How Does Going Solar Help The Environment?

Malaysia’s energy generation mix has always been highly reliant on fossil fuels, mainly from natural gas and coal. Fact is, the combustion of fossil fuels is the number one source of global CO2 emissions. These carbon emissions continue to bring high levels of air, water and soil pollution. Even while natural gas does have lower carbon intensity than other fossil fuels, it is not a zero-carbon solution. It goes without saying that the world has a pressing need for clean, sustainable energy solutions right now.

Here is where solar energy steps into the picture. As a sustainable energy source, solar is a great opportunity for us to contribute towards protecting our environment for the future generations.

How does going solar help the environment? What difference does it actually make? Below are some interesting facts about solar power and how going solar could bring positive impact to the environment.

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Solar power is the most abundant energy source on Earth
Harnessing all the solar energy that hits the Earth for an hour will meet all of humanity's power needs for a year. In other words, capturing one hour’s worth of solar energy each year means we could leave every ounce of oil, every lump of coal, and every cubic foot of natural gas in the ground.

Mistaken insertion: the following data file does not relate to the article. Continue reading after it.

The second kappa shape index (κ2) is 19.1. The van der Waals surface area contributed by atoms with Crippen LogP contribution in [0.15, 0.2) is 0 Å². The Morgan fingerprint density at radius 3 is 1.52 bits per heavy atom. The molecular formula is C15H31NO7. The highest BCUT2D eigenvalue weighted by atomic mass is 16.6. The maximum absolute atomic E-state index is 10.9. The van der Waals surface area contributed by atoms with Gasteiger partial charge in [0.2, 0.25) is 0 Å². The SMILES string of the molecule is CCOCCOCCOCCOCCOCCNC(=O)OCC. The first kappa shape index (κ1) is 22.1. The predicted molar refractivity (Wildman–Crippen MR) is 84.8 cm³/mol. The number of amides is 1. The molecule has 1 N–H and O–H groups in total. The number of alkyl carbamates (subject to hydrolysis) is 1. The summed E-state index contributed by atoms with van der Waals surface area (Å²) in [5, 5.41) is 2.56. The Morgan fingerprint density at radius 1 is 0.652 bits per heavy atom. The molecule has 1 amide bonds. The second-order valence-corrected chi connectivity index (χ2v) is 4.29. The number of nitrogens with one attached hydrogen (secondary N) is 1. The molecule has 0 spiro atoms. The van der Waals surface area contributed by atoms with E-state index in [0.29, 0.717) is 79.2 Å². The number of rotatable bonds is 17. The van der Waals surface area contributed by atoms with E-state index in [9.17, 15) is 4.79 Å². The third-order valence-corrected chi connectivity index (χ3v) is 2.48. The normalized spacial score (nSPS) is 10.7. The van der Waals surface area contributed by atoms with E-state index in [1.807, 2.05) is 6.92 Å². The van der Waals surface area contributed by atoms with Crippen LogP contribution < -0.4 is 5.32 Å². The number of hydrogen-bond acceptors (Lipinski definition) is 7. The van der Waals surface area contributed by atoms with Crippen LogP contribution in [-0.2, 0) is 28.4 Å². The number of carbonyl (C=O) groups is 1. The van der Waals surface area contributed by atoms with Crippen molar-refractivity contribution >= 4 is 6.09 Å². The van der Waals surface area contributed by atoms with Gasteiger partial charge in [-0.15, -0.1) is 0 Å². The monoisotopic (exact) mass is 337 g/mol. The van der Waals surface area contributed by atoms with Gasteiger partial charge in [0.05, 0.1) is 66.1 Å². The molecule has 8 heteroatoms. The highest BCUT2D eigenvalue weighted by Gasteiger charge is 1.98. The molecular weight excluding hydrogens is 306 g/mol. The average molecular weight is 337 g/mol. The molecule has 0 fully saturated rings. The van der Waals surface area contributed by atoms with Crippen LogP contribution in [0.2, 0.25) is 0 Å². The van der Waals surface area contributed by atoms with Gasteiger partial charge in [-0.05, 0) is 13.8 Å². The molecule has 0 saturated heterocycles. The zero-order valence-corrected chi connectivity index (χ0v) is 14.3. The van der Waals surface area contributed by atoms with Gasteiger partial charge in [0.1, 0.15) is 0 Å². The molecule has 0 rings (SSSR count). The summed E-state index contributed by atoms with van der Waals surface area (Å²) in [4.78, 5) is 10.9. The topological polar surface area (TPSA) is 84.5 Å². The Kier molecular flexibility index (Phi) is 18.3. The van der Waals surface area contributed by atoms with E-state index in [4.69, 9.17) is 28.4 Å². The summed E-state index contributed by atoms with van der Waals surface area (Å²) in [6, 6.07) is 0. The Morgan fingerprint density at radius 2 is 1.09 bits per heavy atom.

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Solar is the fastest energy source to deploy
When disaster strikes, no fossil-fuel power plant or any other renewable energy facility can be built or repaired as quickly as solar. This makes solar a reliable power source.

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A solar-powered home can reduce CO2 emissions by 100 tons within 30 years
An average solar-powered household can reduce approximately 8 pounds of sulfur dioxide, 5 pounds of nitrogen oxide and more than 1,400 pounds of carbon dioxide each month.

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Solar energy can lower air pollution
One major cause of air pollution is the carbon dioxide released during fossil fuel combustion. Switching to clean renewable energy sources, like solar, can reduce and eliminate the release of dangerous pollutants into the atmosphere. This would then reduce the rates of heart disease, asthma attacks and respiratory diseases.

Climate change impacts will result in high economic costs. Fires, floods, droughts and extreme weather will take larger economic tolls, which must be borne in the end by individuals (taxpayers) and governments. In addition, the health costs from pollution are of increasing concern for many cities, particularly in the developing world. The energy transition pathway presented in IRENA’s Transforming Energy Scenario will avoid between USD 65 billion and USD 157 billion in additional annual external costs related to climate and air pollution in 2050, costs that would otherwise have to be internalised in the financial system by banks and governments.